Frequently Asked Questions About Dental Care

What causes cavities?

Plaque is a clear bacteria laden film, which develops on the teeth. The bacteria in plaque interact with the starches and sugars we eat and form an acid, which breaks down or de-mineralizes our teeth. Plaque and sugar interact with one another to form an acid, which breaks down the enamel of the teeth, resulting in a cavity. Proper removal of plaque will also greatly reduce the risk of getting cavities.

When should I take my child to the dentist for the first check-up?

Parents are encouraged to schedule their child’s first dental visit at 6 months or no later than his/her first birthday.

Baby teeth fall out eventually. Are baby teeth really that important?

Primary, or “baby,” teeth are important for many reasons. Not only do they help children speak clearly and chew naturally, they also aid in forming a path that permanent teeth can follow when they are ready to erupt. Early loss of baby teeth can negatively impact the eruption of adult teeth.

What are sealants and how do they protect my teeth?

A sealant is a tooth colored resin material that is usually applied to the chewing surfaces of the back teeth. Sealants work by filling in the grooves and depressions of the teeth. Sealants act as a barrier, protecting enamel from plaque and acids and guarding against disease-causing bacteria. The application is fast and comfortable and can effectively protect teeth for many years.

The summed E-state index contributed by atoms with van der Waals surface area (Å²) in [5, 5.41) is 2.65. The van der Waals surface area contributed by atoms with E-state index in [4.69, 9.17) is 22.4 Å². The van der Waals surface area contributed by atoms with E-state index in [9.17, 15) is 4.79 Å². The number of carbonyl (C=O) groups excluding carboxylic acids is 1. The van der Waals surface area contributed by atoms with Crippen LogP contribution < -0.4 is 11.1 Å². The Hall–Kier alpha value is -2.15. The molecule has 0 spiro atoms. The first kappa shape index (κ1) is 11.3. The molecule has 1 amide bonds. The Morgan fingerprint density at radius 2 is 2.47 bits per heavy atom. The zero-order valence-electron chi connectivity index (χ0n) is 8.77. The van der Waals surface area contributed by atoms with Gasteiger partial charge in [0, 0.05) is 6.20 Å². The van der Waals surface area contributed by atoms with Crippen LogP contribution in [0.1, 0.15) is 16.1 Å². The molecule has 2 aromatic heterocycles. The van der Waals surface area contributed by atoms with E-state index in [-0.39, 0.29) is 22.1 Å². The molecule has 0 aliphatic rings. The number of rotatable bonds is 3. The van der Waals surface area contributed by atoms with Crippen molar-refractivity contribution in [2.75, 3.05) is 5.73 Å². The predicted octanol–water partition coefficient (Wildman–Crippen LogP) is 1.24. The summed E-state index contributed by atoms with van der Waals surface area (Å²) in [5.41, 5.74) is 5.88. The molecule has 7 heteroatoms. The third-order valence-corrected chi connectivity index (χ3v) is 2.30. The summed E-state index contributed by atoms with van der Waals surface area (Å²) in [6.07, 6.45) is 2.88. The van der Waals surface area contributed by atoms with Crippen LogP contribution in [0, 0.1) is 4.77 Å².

How does fluoride help my teeth?

Research shows that fluoride reduces cavities in both children and adults by halting tooth decay. It also helps repair the early stages of tooth decay even before the decay becomes visible. Interestingly, many people continue to be misinformed about fluoride and fluoridation. Fluoride is a safe chemical component when used correctly. When your dentist applies fluoride to your teeth, usually in the form of a fluoride varnish, gel, or foam, that fluoride is more concentrated than the fluoride contained in toothpaste or mouthwash.

How safe are dental X-rays?

There is very little risk in dental X-rays. Dentists are especially careful to limit the amount of radiation to which patients are exposed. Lead aprons and high-speed film are used to ensure safety and minimize the amount of radiation exposure.

I am afraid of going to the dentist ... What can I do?

Fear of the dentist is quite common and many people are as fearful and concerned as you may be. However, because fear of the dentist is so common, your dentist and staff are also well aware of this and are properly trained to work with you in helping you to overcome these fears. Notify your dental team about any questions or concerns that you may have. You will find they are eager to work with you to make your visits pleasant. Asking questions and understanding your proposed treatment will help to remove fear of the unknown and will help to make your visit more comfortable and rewarding.

What is a crown, and why might I need one?